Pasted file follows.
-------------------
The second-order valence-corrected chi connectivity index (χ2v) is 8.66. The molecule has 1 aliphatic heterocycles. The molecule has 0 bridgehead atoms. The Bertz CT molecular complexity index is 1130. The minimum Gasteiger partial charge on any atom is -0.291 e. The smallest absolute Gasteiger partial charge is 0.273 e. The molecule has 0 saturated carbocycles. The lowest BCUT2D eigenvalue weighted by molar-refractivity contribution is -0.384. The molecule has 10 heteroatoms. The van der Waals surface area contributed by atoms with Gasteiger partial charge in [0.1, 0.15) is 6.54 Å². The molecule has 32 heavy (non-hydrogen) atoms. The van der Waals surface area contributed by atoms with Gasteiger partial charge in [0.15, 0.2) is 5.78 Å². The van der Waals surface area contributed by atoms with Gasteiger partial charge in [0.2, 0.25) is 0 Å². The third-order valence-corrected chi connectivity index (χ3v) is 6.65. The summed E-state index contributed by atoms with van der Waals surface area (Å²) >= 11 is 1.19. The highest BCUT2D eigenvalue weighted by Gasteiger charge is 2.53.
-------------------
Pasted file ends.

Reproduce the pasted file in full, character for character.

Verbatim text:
The second-order valence-corrected chi connectivity index (χ2v) is 8.66. The molecule has 1 aliphatic heterocycles. The molecule has 0 bridgehead atoms. The Bertz CT molecular complexity index is 1130. The minimum Gasteiger partial charge on any atom is -0.291 e. The smallest absolute Gasteiger partial charge is 0.273 e. The molecule has 0 saturated carbocycles. The lowest BCUT2D eigenvalue weighted by molar-refractivity contribution is -0.384. The molecule has 10 heteroatoms. The van der Waals surface area contributed by atoms with Gasteiger partial charge in [0.1, 0.15) is 6.54 Å². The molecule has 32 heavy (non-hydrogen) atoms. The van der Waals surface area contributed by atoms with Gasteiger partial charge in [0.15, 0.2) is 5.78 Å². The van der Waals surface area contributed by atoms with Gasteiger partial charge in [0.2, 0.25) is 0 Å². The third-order valence-corrected chi connectivity index (χ3v) is 6.65. The summed E-state index contributed by atoms with van der Waals surface area (Å²) >= 11 is 1.19. The highest BCUT2D eigenvalue weighted by Gasteiger charge is 2.53.